Beyond Books

Through Her Eyes

Through Her Eyes
by Jennifer Archer

The last place Tansy Piper wants to be is stuck in Cedar Canyon, Texas, in the middle of nowhere, with a bunch of small-town kids. But when her mother decides to move to the desolate West Texas town, Tansy has no choice but to go along. Once there, Tansy is immediately drawn to the turret of their rickety old house, a place she soon learns has a disturbing history. But it’s the strange artifacts she finds in the cellar—a pocket watch, a journal of poetry, and a tiny crystal—that have the most chilling impact on her.

Tansy soon finds that through the lens of her camera, she can become part of a surreal black-and-white world where her life is intertwined with that of mysterious, troubled Henry, who lived in the same house and died decades earlier. It seems their lives are linked by fate and the artifacts she found, but as Tansy begins spending more and more time in the past, her present world starts to fade away. Tansy must untangle herself from Henry’s dangerous reality—before she loses touch with her own life forever. (

Jennifer Archer’s debut paranormal novel was not what I was expecting. I was expecting fluffy, instant-love with a ghost that I was going to just chalk up as yet another, “meh” novel. Instead this was high on the creep-factor and the romantic interest wasn’t some emo ghost dude who followed her around and had long meaningful “woe is me” conversations.

Instead, Tansy is drawn into a past memory through her camera lens and a crystal. She inhabits another body, one that is already in a precarious romance. Tansy’s real life starts to fade into black and white as the past memories become more colourful. She’s new in town and has no one to turn to except her ailing grandfather who doesn’t even speak anymore.

I did have some trouble getting into the story, much of it was due to my preconceived reservations about what the book was going to hold. I was happy it didn’t play out the way I thought it would, but I still feel the book could have been slightly… more.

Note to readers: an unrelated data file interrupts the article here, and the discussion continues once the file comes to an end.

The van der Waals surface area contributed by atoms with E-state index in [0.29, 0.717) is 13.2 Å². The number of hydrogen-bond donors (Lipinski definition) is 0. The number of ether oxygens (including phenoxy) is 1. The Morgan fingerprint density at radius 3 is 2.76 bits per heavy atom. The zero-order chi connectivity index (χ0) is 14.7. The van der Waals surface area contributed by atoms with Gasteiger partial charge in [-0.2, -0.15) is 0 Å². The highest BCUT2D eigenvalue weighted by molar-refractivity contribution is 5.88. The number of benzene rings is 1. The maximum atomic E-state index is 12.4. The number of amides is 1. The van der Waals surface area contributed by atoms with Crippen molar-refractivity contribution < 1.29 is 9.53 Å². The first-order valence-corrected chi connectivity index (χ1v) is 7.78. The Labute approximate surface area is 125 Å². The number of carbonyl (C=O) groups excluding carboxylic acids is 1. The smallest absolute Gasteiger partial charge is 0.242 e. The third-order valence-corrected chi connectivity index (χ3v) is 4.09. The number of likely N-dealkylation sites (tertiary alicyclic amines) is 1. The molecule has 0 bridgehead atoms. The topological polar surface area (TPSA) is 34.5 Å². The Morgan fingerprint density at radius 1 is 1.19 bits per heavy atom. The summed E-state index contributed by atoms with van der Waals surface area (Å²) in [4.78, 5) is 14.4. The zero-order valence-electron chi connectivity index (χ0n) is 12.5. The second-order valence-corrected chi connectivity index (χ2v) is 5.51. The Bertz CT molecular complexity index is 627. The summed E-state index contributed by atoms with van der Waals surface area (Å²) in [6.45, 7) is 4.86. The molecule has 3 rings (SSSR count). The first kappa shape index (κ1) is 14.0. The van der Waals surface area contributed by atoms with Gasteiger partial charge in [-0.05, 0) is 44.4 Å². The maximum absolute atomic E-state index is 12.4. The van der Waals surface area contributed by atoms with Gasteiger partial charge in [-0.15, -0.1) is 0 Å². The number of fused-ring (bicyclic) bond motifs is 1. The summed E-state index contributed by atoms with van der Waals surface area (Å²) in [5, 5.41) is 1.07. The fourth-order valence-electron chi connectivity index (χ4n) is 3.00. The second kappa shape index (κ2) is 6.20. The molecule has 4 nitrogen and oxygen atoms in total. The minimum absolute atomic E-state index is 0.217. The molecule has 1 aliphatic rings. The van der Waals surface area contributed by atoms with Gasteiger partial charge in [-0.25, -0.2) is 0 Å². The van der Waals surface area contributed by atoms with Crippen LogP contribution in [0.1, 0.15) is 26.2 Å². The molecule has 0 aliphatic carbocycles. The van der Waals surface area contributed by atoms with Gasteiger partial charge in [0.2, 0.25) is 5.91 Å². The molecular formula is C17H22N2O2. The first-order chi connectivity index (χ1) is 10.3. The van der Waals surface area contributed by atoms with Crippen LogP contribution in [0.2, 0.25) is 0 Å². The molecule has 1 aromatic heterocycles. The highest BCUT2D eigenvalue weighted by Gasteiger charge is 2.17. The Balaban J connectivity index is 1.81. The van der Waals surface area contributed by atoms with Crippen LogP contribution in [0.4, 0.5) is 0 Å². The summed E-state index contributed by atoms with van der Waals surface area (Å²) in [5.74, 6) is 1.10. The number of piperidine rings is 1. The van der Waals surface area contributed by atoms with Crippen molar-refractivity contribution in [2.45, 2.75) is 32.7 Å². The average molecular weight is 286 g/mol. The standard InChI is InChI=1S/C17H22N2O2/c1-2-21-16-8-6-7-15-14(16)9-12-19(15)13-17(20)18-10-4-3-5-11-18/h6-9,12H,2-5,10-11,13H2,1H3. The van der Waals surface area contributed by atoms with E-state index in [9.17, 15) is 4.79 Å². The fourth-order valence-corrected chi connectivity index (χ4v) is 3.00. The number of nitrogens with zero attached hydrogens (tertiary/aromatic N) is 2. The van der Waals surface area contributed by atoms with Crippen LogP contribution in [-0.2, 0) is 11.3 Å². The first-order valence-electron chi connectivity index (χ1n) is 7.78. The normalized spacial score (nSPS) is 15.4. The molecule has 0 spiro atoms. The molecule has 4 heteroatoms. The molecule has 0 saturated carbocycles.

I wasn’t completely gripped by the mystery and the creepy ghosty stuff. I didn’t care about the other people in the town since they weren’t really built up very much. Tansy’s odd hate/friendship/love thing with Tate was rather bland, but I wanted to like it. His attitude toward her when she moved to town was odd and even she acknowledged that and it was never truly put to rest.

There’s the typical mean-girl-turned-not-so-mean plot point as well. I’m sort of tired of those in stories, but they are always there. Tansy is apparently used to moving from town to town and changing schools all the time and I got the impression she wasn’t really phased by the other student reactions, but in this town she was. I don’t know why. Perhaps because this was the first truly SMALL town she’d been in. I can see how that would have to be a huge culture shock from leaving large cities.

Overall, this was a pretty good debut though it didn’t blow me away. I did enjoy Jennifer Archer’s writing though and Tansy’s voice was great, like an old friend. I liked her very much, sadly every other character just seemed so flat and bland. I am not the biggest ghost story fan so I think that played a big role in my lethargy towards the end. I didn’t hate the book at all, but I also didn’t love it. It’s sort of there in the middle. I was entertained but it wasn’t quite my cup of tea. Does that make sense?

EDITED TO ADD: I forgot to mention there was even a teary part at the end where I might have cried a little. That took my by surprise because I hadn’t been so emotionally invested in the story to merit the reaction. But the teary part was done very well and kudos to Archer for that. 🙂


  • Jenny

    Adding to wishlist. I like the sound of this one, even though it took you a while to get into the story. 🙂

  • Erica

    This one sounds really great – even though it did take you awhile to get into the story. I may need to pick this one up.

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